East Germany Table of Contents
Since the 1970s, East Germany has pursued an active policy in the Third World, particularly in Africa. East Germany pursues a vigorous Third World policy both to advance its own specific interests and as part of its role as a Soviet client.
In the 1970s and 1980s, East Germany promoted two foreign policy interests in the Third World. First, in the late 1960s and 1970s, East Germany, functioning as a divided state enjoying little international status as compared with West Germany, turned to the newly independent states of the Third World to gain recognition in return for economic and technical assistance. Comparative technological and economic backwardness vis-à-vis West Germany was less important in the Third World arena than in the West; East Germany could still proffer much-needed assistance to these economically backward states. Second, East Berlin launched a propaganda campaign to identify West Germany as the heir to Germany's imperial past, while representing itself as a German state able to offer all the qualities usually associated with Germans, such as efficiency, without the taint of a colonial past. Indeed, these policies paid off in 1969 when Sudan recognized East Germany. In the early 1970s, recognition by a number of Arab governments followed, no doubt impelled by East German support of the Arab cause in the June 1967 War between the Arab states and Israel.
East Germany has also developed trading relationships with a number of Third World states. Algeria, for example, has become a leading supplier of oil to East Germany. The East German government hopes to tap coal reserves held by Mozambique, and in the 1980s East Germans were developing the infrastructure of the Moatize coal mining district in that country. In addition East Germany imports raw cotton, tropical fruits, coffee beans, and nuts from Africa.
East Germany also promotes Soviet interests in the Third World by extending military, economic, and medical aid to states allied with the Soviet Union in the Third World, as well as selected Third World liberation movements. East Germany has concluded treaties of friendship and cooperation with Angola, Mozambique, and Ethiopia. These agreements call for cooperation in the fields of health, economic, scientific, political, and educational affairs. East Germany has also signed specific agreements covering much of the same ground as the treaties of friendship and cooperation with other Soviet allies in the Third World.
In the mid-1980s, East Germany had a significant military presence in the Third World. In 1981 the United States Department of Defense estimated that 2,225 East Germans were serving in the Middle East and Africa, specifically in Angola, Ethiopia, Guinea, Mozambique, Algeria, Iraq, Afghanistan, and the People's Democratic Republic of Yemen (South Yemen). Apparently East German troops do no fighting; they act primarily in an advisory and training capacity. The Soviet Union trains military officers in these countries, and East Germany trains the other ranks. Third World military and security personnel have also traveled to East Germany for instruction. Such personnel include members of the Palestine Liberation Organization (PLO), the South- West African People's Organization (SWAPO), the African National Congress (ANC), and the Zimbabwe African People's Union (ZAPU). East German military advisers in Angola, Mozambique, and Zambia also train guerrillas of SWAPO, the ANC, and ZAPU. In addition, East Germany gives food, medical, and educational assistance to these movements.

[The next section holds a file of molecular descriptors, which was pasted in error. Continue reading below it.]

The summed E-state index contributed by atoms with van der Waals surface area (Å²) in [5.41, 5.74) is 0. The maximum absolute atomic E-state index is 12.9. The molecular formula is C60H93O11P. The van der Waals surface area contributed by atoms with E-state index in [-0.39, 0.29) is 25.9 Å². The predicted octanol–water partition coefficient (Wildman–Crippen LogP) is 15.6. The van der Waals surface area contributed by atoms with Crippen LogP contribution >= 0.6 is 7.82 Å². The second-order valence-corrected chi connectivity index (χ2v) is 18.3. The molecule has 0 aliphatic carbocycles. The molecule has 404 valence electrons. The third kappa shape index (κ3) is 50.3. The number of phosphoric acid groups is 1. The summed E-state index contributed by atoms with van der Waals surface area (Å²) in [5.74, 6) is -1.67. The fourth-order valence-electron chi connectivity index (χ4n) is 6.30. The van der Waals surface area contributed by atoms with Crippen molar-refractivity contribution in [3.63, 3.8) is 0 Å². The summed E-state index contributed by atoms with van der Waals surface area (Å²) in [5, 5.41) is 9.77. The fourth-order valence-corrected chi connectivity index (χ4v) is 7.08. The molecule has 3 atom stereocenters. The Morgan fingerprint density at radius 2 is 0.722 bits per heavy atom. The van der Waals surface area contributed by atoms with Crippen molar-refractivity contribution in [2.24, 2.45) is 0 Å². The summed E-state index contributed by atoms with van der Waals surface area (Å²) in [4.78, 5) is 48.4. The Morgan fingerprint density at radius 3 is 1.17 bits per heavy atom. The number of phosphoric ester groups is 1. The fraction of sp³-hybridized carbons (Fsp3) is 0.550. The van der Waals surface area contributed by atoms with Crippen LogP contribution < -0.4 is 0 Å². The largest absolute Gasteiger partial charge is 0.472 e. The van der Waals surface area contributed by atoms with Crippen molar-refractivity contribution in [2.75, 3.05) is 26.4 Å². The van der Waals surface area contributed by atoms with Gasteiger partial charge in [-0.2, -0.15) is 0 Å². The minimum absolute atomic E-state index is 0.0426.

One area of East German-Third World cooperation is police training. In the 1980s, hundreds of students from Angola, Mozambique, Ethiopia, and Guinea-Bissau took instruction in internal security methods for periods ranging from three months to three years.
East Germany also has played an important role in the development of the economic infrastructure of selected Soviet allies in the Third World. East German education specialists have trained teachers, provided advice on the content of courses and books, and tendered instruction in educational administration in Benin, Mozambique, Angola, Congo, and Guinea-Bissau. In addition, East Germany has given assistance in the area of transportation; East German trucks operate in more than thirty countries, and in Angola and Mozambique the East Germans have set up centers to train indigenous personnel as mechanics and truck drivers. Finally, East German educational institutions that specialize in farm technology, health, construction, metalworking, finance, and industrial management have also trained personnel from countries such as Angola, Mozambique, and Guinea-Bissau.
East Germany has encountered some frustrations in Africa. After Angola achieved its independence in 1975, East German technicians assisted in the operation of the port at Luanda. By 1981, however, Luanda had become very congested, and only a fraction of its equipment worked well. East Germany subsequently relinquished control over the port, which was turned over to a private Portuguese company. In general, in its effort to compete with West Germany throughout Africa, East Germany has been at a disadvantage because the West Germans have a considerably larger array of resources at their command, including substantial amounts of financial aid, which in the long run will probably be more important to the emerging societies than military and police expertise.
Data as of July 1987
East Germany Table of Contents